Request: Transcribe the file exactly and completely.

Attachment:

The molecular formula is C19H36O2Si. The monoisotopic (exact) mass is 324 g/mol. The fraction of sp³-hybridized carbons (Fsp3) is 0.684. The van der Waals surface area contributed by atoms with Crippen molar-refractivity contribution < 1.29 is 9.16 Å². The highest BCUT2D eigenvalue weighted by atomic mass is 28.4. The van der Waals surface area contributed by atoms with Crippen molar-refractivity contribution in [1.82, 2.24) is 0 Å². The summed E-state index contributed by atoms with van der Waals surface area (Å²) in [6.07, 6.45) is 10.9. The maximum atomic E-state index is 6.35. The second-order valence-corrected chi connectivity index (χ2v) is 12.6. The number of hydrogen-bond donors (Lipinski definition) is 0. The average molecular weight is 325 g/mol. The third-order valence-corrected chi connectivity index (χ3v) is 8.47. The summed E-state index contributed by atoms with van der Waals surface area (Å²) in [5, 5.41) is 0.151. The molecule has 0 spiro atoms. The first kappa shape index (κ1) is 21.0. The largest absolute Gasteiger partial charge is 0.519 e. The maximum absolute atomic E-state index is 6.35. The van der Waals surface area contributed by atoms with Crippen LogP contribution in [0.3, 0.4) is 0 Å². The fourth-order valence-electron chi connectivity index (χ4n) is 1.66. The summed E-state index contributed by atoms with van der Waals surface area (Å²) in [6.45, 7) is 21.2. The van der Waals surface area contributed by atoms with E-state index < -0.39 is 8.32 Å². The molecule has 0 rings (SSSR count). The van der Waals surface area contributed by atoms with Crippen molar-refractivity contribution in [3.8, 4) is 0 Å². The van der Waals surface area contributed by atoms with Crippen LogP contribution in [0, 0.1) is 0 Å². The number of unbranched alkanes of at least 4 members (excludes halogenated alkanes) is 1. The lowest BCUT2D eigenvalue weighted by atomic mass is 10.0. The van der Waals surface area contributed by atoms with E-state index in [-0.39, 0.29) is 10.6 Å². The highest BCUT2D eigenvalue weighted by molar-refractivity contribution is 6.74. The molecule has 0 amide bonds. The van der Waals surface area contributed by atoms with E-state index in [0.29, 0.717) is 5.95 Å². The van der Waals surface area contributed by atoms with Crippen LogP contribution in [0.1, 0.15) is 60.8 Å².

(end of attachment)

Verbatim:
The molecular formula is C19H36O2Si. The monoisotopic (exact) mass is 324 g/mol. The fraction of sp³-hybridized carbons (Fsp3) is 0.684. The van der Waals surface area contributed by atoms with Crippen molar-refractivity contribution < 1.29 is 9.16 Å². The highest BCUT2D eigenvalue weighted by atomic mass is 28.4. The van der Waals surface area contributed by atoms with Crippen molar-refractivity contribution in [1.82, 2.24) is 0 Å². The summed E-state index contributed by atoms with van der Waals surface area (Å²) in [6.07, 6.45) is 10.9. The maximum atomic E-state index is 6.35. The second-order valence-corrected chi connectivity index (χ2v) is 12.6. The number of hydrogen-bond donors (Lipinski definition) is 0. The average molecular weight is 325 g/mol. The third-order valence-corrected chi connectivity index (χ3v) is 8.47. The summed E-state index contributed by atoms with van der Waals surface area (Å²) in [5, 5.41) is 0.151. The molecule has 0 spiro atoms. The first kappa shape index (κ1) is 21.0. The largest absolute Gasteiger partial charge is 0.519 e. The maximum absolute atomic E-state index is 6.35. The van der Waals surface area contributed by atoms with Crippen LogP contribution in [0.3, 0.4) is 0 Å². The fourth-order valence-electron chi connectivity index (χ4n) is 1.66. The summed E-state index contributed by atoms with van der Waals surface area (Å²) in [6.45, 7) is 21.2. The van der Waals surface area contributed by atoms with E-state index < -0.39 is 8.32 Å². The molecule has 0 rings (SSSR count). The van der Waals surface area contributed by atoms with Crippen molar-refractivity contribution in [3.8, 4) is 0 Å². The van der Waals surface area contributed by atoms with Crippen LogP contribution in [0, 0.1) is 0 Å². The number of unbranched alkanes of at least 4 members (excludes halogenated alkanes) is 1. The lowest BCUT2D eigenvalue weighted by atomic mass is 10.0. The van der Waals surface area contributed by atoms with E-state index in [-0.39, 0.29) is 10.6 Å². The highest BCUT2D eigenvalue weighted by molar-refractivity contribution is 6.74. The molecule has 0 amide bonds. The van der Waals surface area contributed by atoms with E-state index in [0.29, 0.717) is 5.95 Å². The van der Waals surface area contributed by atoms with Crippen LogP contribution in [0.1, 0.15) is 60.8 Å².